Nothing is more American than a 4th of July parade. And tragically, nothing is more American than a mass shooting with a high-powered rifle.
Our hearts go out to the families of the seven victims of the Highland Park 4th of July parade shooting. We hope the dozens of people injured have a speedy physical and emotional recovery. But in the wake of yet another horrific, high-profile mass shooting, we can’t turn a blind eye to the grinding violence that Chicagoans – mostly Black and Latinx Chicagoans – see daily in their neighborhoods. As of Monday morning, at least 57 people were shot in Chicago over the weekend, including nine who were killed.
As AFC stated in our 2016 position statement on gun violence and community violence, “gun violence is a public health crisis and social driver of new HIV infections, and therefore requires a comprehensive public health response and solution.” Shootings in Chicago disproportionately impact young Black and Latinx people, the population most-impacted by HIV. Gun violence is intersectional, like poverty, mass incarceration, gender-based violence, and homelessness. What we noted in 2016 is still true today: the neighborhoods with the highest rates of HIV in Chicago are also the ones most impacted by gun violence.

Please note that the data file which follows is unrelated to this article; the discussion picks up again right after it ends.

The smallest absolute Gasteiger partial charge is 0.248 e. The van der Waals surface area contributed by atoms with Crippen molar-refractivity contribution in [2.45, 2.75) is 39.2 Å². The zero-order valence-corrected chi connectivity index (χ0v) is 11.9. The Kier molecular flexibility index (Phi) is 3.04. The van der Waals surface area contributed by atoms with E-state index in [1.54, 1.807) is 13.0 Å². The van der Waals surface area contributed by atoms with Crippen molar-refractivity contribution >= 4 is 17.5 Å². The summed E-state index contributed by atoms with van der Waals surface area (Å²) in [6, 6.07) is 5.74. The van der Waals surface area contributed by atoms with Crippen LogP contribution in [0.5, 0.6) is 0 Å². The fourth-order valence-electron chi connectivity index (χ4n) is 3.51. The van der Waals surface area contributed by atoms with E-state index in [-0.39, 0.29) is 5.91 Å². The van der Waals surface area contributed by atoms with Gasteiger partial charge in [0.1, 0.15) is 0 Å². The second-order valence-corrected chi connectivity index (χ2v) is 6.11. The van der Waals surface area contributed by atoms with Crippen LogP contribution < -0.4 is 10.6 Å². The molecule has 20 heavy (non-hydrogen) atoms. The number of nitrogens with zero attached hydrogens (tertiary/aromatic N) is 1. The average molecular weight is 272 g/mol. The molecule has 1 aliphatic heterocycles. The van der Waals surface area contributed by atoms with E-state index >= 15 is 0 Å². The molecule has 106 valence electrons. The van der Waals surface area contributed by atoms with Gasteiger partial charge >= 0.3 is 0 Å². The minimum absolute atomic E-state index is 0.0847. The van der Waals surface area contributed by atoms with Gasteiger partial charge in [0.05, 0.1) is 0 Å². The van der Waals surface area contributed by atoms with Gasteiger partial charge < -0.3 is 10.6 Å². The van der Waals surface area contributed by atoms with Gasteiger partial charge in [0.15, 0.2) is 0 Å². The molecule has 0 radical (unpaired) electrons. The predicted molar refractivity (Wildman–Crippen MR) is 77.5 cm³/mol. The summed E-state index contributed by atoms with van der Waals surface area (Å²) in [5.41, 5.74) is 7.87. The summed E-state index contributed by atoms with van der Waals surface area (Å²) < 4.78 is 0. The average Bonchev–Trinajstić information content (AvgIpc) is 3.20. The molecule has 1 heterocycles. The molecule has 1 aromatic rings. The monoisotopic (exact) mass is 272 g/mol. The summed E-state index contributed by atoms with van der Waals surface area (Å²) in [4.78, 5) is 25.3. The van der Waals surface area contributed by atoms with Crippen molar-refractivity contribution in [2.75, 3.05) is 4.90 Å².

AFC has supported and will continue to support legislation in Springfield and Washington that will put in place common-sense gun control measures. Assault rifles and high-capacity magazines are weapons of war and should be banned. We will also support whole-heartedly efforts that increase funding for mental health services and community violence reduction programs. We urge EVERYONE to register to vote for the November 8, 2022 election.
Read AFC’s 2016 statement here: AFC releases position statement on gun violence and community violence: AIDS Foundation of Chicago (aidschicago.org)
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